Congressional Democrats are pushing a broader proposal to cover 80 percent of prescriptions for all Medicare recipients. Bush promised a Medicare overhaul in his campaign, but maintains that the quickest way to help the most vulnerable seniors pay for medicine is to give money to the states to fund their own drug-assistance programs.
In his State of the State address, Gov. Bob Taft proposed making a discount prescription drug plan available to seniors through the state’s Golden Buckeye Card program. Under the proposal, which was introduced in the Ohio House in February, seniors could get up to 30 percent off the price of online prescriptions by using the card’s customer base to negotiate lower prices.
Last year, 118 of the nation’s Medicare HMOs chose to drop or reduce coverage beginning Jan. 1. That affected 934,000 — or about 12 percent — of the beneficiaries. Ohio had 70,000 recipients affected, trailing only Texas, Pennsylvania and Florida, according to the U.S. Health Care Financing Administration.
Currently, 39 of Ohio’s 88 counties have no Medicare HMOs.
Although everyone dropped from a Medicare HMO can return to the basic fee-for-service Medicare, it generally does not cover prescriptions outside a hospital. Supplemental Medicare policies, so-called Medigaps, either do not cover prescriptions or charge high premiums for coverage.
The average premium for moderate Medigap coverage that includes prescriptions is $1,917 a year, according to the Commonwealth Fund, a nonprofit foundation for health. Extensive coverage carries an annual premium of $3,252. Those willing to pay have to find an insurer that will accept them.
Fred Wood, 86, of Wilmington, has been looking for insurance coverage for his wife, Kathryn, since the couple’s Medicare HMO pulled out at the start of the year.
The couple receive $900 a month in Social Security and pay $350 in rent. Wood, a retired real estate salesman, said he managed to find insurance coverage for himself but not his wife, who has Alzheimer’s disease and requires about $125 worth of prescription drugs a month.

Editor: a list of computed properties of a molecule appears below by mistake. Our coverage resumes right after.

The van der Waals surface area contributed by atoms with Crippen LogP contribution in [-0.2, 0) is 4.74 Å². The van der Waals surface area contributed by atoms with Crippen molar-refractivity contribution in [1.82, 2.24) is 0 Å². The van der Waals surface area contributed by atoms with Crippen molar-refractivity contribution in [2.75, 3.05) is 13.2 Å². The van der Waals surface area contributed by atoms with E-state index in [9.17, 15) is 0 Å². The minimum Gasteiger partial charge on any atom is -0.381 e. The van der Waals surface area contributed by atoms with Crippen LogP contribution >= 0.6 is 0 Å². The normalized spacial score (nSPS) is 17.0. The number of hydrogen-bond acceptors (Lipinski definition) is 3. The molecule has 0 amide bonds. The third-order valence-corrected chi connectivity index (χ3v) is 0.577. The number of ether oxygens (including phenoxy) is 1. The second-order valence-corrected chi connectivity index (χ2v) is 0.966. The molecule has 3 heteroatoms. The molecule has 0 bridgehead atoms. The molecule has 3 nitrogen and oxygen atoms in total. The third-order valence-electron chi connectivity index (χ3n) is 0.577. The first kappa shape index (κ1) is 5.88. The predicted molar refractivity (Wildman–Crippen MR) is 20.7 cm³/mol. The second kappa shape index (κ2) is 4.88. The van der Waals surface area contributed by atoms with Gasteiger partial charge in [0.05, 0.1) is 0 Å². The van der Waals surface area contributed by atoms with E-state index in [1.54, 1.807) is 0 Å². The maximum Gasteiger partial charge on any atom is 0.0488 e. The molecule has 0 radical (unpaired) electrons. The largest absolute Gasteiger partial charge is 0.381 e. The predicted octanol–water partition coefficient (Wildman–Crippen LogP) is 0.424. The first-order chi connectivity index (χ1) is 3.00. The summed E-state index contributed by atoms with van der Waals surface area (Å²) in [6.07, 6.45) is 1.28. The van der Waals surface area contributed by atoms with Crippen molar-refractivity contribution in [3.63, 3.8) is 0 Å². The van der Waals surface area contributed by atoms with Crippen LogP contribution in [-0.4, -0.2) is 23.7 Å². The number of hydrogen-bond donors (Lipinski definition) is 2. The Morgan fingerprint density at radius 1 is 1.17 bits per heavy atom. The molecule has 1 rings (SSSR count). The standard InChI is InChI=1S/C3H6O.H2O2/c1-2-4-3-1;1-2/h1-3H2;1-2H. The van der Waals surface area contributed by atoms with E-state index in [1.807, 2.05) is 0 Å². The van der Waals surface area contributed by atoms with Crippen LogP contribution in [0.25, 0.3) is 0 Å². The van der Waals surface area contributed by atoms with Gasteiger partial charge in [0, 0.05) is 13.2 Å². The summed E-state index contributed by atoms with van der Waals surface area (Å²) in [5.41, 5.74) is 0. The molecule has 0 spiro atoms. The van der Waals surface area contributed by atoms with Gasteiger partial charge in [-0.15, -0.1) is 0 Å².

“I just have to pay them out of my pocket,” Wood said. “That can go on for a while, but it can’t go on forever because I don’t have too big of savings.”
Sue Bloom, director of the Senior Center in Wilmington, sees many seniors in similar straits.
The center, which is funded by state, county and private money, provides transportation, meals and benefit-assistance to the elderly of Clinton County.
“It’s just been a nightmare for us,” Bloom said. “A lot of the seniors will go without their medicine. They keep hoping Medicare will come through, and the new president will pass something.”
In December, then-President Clinton signed a law that earmarks $10 billion for Medicare HMOs over the next five years. The money is to be used to either reduce premiums, increase benefits or retain doctors used by the HMOs.
Four HMOs have since returned to the Medicare program and began offering coverage March 1, a move that will result in coverage for 240,000 potential beneficiaries.
Amber Bloom, who visits the elderly in their homes for the Senior Center in Wilmington, said many are reluctant to use lifetime savings to pay for prescription drugs and some are forced to choose between food and medicine. During one visit, she said, a diabetic man complained of nausea and dizziness, but told her he just could not afford to pay for his prescriptions.
“It’s sad,” she said.
Alice Black, 73, of Wilmington, and her husband were among those who lost their HMO coverage Jan. 1. They were able to enroll in a Medigap plan for $254 a month that increases their hospital coverage from 80 percent to 100 percent. But they must pay for prescriptions themselves. Black takes pills that cost $6 apiece.
“We have a neighbor lady that pays $375 a month for her prescriptions,” Black said. “We try to look at the bright side. If it uses all of our money, we can get on Medicaid. It could happen to anybody.”
Black said she hopes the government acts soon.
“If they don’t do it before very long, we’re all going to be dead,” she said.